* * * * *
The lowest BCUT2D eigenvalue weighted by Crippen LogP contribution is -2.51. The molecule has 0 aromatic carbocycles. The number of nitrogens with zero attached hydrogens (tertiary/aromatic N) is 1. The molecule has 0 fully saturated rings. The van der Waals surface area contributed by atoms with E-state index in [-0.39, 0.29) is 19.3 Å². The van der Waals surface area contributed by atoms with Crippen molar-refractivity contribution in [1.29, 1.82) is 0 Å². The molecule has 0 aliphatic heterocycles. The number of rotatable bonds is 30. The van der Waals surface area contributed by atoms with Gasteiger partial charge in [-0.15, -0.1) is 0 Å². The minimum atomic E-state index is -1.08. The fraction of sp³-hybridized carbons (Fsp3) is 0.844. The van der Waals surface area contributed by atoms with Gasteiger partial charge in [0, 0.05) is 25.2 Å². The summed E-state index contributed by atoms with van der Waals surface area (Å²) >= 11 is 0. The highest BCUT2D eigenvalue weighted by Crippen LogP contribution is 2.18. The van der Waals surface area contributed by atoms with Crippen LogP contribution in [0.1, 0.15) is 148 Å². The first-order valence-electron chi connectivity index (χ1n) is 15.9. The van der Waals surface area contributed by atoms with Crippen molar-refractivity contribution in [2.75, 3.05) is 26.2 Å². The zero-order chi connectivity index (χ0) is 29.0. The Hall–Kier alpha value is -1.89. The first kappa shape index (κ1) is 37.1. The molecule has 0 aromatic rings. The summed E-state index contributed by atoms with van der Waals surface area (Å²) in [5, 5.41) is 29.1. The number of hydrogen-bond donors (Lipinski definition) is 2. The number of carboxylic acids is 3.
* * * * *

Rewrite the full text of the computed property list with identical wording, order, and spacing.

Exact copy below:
The lowest BCUT2D eigenvalue weighted by Crippen LogP contribution is -2.51. The molecule has 0 aromatic carbocycles. The number of nitrogens with zero attached hydrogens (tertiary/aromatic N) is 1. The molecule has 0 fully saturated rings. The van der Waals surface area contributed by atoms with E-state index in [-0.39, 0.29) is 19.3 Å². The van der Waals surface area contributed by atoms with Crippen molar-refractivity contribution in [1.29, 1.82) is 0 Å². The molecule has 0 aliphatic heterocycles. The number of rotatable bonds is 30. The van der Waals surface area contributed by atoms with Gasteiger partial charge in [-0.15, -0.1) is 0 Å². The minimum atomic E-state index is -1.08. The fraction of sp³-hybridized carbons (Fsp3) is 0.844. The van der Waals surface area contributed by atoms with Gasteiger partial charge in [0, 0.05) is 25.2 Å². The summed E-state index contributed by atoms with van der Waals surface area (Å²) >= 11 is 0. The highest BCUT2D eigenvalue weighted by Crippen LogP contribution is 2.18. The van der Waals surface area contributed by atoms with Crippen LogP contribution in [0.1, 0.15) is 148 Å². The first-order valence-electron chi connectivity index (χ1n) is 15.9. The van der Waals surface area contributed by atoms with Crippen molar-refractivity contribution in [2.75, 3.05) is 26.2 Å². The zero-order chi connectivity index (χ0) is 29.0. The Hall–Kier alpha value is -1.89. The first kappa shape index (κ1) is 37.1. The molecule has 0 aromatic rings. The summed E-state index contributed by atoms with van der Waals surface area (Å²) in [5, 5.41) is 29.1. The number of hydrogen-bond donors (Lipinski definition) is 2. The number of carboxylic acids is 3.